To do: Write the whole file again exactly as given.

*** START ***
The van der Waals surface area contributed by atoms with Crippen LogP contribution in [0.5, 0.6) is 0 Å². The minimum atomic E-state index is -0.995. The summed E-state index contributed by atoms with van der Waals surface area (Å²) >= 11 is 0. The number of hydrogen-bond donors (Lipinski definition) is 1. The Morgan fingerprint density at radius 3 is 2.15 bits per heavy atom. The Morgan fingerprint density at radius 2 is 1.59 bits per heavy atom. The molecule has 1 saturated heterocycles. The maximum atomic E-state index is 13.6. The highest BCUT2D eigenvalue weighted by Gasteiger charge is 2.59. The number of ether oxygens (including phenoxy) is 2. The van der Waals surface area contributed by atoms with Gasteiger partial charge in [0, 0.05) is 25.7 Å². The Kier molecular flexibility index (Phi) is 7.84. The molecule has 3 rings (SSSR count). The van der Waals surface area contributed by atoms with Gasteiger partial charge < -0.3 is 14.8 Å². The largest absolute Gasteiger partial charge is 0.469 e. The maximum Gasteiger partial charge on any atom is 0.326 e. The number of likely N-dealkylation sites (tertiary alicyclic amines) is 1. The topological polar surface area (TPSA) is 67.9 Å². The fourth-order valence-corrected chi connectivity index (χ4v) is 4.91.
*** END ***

The van der Waals surface area contributed by atoms with Crippen LogP contribution in [0.5, 0.6) is 0 Å². The minimum atomic E-state index is -0.995. The summed E-state index contributed by atoms with van der Waals surface area (Å²) >= 11 is 0. The number of hydrogen-bond donors (Lipinski definition) is 1. The Morgan fingerprint density at radius 3 is 2.15 bits per heavy atom. The Morgan fingerprint density at radius 2 is 1.59 bits per heavy atom. The molecule has 1 saturated heterocycles. The maximum atomic E-state index is 13.6. The highest BCUT2D eigenvalue weighted by Gasteiger charge is 2.59. The number of ether oxygens (including phenoxy) is 2. The van der Waals surface area contributed by atoms with Gasteiger partial charge in [0, 0.05) is 25.7 Å². The Kier molecular flexibility index (Phi) is 7.84. The molecule has 3 rings (SSSR count). The van der Waals surface area contributed by atoms with Gasteiger partial charge < -0.3 is 14.8 Å². The largest absolute Gasteiger partial charge is 0.469 e. The maximum Gasteiger partial charge on any atom is 0.326 e. The number of likely N-dealkylation sites (tertiary alicyclic amines) is 1. The topological polar surface area (TPSA) is 67.9 Å². The fourth-order valence-corrected chi connectivity index (χ4v) is 4.91.